Hence, those kids who worried about not having anything negative about themselves appear any where, might actually be the ones at a disadvantage. But the problem is no one will really ever know. Unless the models are made public, which is not likely (unless the current laws change), the best we can do is live our lives in a way that is respectful to others and society in general, accept our mistakes, and go with the flow.

In a world where transparency rules, then trying to be abnormally good makes one less human and hence less desirable. Almost like the lack of having made any mistakes brings suspicion on that person that they're either gaming the system or likely to be more destructive in the future. This actually reminds me of a fraternity brother who didn't drink while we were in college, he got married right after graduation but within 5 yrs was divorced and an alcoholic. Here he missed out on the best days to get that out of his system, but instead he chose to keep it bottled up and it cost him more dearly as a result.

Sorry for the long post, but I thought it worth sharing a position on how things might change/evolve in the future.

P-Air said...

Hi, only just ran into your blog and am pleased to read how you think through the various issues. Happy to see that despite some of the negative hype about Google's general attitudes towards privacy, the people working there have concerns about these issues like every one else.

WRT your comments on sharing, I had a debate last night with a dear friend about this very issue. However, where he debated in effect a similar position to yours (be comfortable about what you're going to post), he was viewing it as an issue for his children (currently 9 and 13 yrs old). He raised the typical and oft repeated anecdotes about college admissions doing online searches on candidates and employers making hiring decisions.

My contention however is that the amount of data being put out there will become prohibitive for people to search against. As you noted, first you have to determine if the data you are reviewing is about the candidate that you're considering. Then you have to determine the validity of the data and its source.

Collaborative filtering and network analysis tools and services are gaining ground in these areas, and are being applied to selection process for various activities. Of course, behavioral or interest-based ad targeting has been at the forefront of this (ie. Amazon's "people who bought this also bought that"). However, as you might be aware, when governments try to segment terrorists from non-terrorists, they tend bring more and different data sets to bear. For example, they might apply clustering around credit records, travel logs, transaction records, and other data sets in order to come up with something like, "people who bought this and flew to these places are more likely to be terrorists".

From the average citizen's standpoint however, we don't actually know the recipe of data and assumptions being made to come up with this lens. Now, if we go back to my university or employer examples, when can imagine a near future where employers (who are already making use of people's credit records) start to combine data sets to determine whether an employment prospect is suitable for their company. That employee won't know the model against which they are being evaluated.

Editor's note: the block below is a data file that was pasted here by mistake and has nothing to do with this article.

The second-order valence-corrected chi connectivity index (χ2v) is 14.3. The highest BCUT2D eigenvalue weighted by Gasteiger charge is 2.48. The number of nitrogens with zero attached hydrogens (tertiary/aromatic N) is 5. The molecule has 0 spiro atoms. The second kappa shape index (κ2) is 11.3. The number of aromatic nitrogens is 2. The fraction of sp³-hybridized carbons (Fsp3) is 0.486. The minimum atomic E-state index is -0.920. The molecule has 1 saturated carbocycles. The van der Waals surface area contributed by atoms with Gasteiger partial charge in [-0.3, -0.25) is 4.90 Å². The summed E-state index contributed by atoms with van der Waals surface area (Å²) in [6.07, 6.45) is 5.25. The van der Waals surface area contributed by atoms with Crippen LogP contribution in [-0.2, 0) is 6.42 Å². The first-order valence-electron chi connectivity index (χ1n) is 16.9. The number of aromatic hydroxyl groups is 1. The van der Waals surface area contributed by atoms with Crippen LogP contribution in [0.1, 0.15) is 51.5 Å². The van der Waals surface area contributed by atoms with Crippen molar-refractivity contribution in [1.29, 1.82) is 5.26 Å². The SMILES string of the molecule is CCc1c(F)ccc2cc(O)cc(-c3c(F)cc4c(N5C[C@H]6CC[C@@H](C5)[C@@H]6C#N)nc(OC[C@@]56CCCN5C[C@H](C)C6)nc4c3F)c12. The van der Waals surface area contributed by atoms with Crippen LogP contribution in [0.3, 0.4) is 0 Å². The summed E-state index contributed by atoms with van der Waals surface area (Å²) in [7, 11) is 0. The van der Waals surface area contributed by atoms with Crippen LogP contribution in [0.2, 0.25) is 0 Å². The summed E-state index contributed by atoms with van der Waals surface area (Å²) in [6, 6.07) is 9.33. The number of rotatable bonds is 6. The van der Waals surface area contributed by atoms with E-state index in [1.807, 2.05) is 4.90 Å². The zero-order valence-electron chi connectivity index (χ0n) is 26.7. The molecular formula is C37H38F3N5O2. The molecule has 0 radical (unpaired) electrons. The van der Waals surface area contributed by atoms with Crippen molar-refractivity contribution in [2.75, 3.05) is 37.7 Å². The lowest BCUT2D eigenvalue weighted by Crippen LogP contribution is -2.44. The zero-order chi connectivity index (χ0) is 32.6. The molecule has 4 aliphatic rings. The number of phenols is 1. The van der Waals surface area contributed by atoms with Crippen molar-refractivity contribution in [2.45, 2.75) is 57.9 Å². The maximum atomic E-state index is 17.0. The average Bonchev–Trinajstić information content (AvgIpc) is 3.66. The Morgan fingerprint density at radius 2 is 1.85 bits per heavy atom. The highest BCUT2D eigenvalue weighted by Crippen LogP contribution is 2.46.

Now in a world where kids will make mistakes, and mistakes won't disappear, then one can argue that mistakes are part of what makes us human. One could also argue that a college kid that screws up his credit while in college, learns a valuable lesson which may make her more vigilant in the future about paying bills on time. Employers may being to understand this and derive similar conclusions which they will build into their models.

Hence, those kids who worried about not having anything negative about themselves appear any where, might actually be the ones at a disadvantage. But the problem is no one will really ever know. Unless the models are made public, which is not likely (unless the current laws change), the best we can do is live our lives in a way that is respectful to others and society in general, accept our mistakes, and go with the flow.

In a world where transparency rules, then trying to be abnormally good makes one less human and hence less desirable. Almost like the lack of having made any mistakes brings suspicion on that person that they're either gaming the system or likely to be more destructive in the future. This actually reminds me of a fraternity brother who didn't drink while we were in college, he got married right after graduation but within 5 yrs was divorced and an alcoholic. Here he missed out on the best days to get that out of his system, but instead he chose to keep it bottled up and it cost him more dearly as a result.

Sorry for the long post, but I thought it worth sharing a position on how things might change/evolve in the future.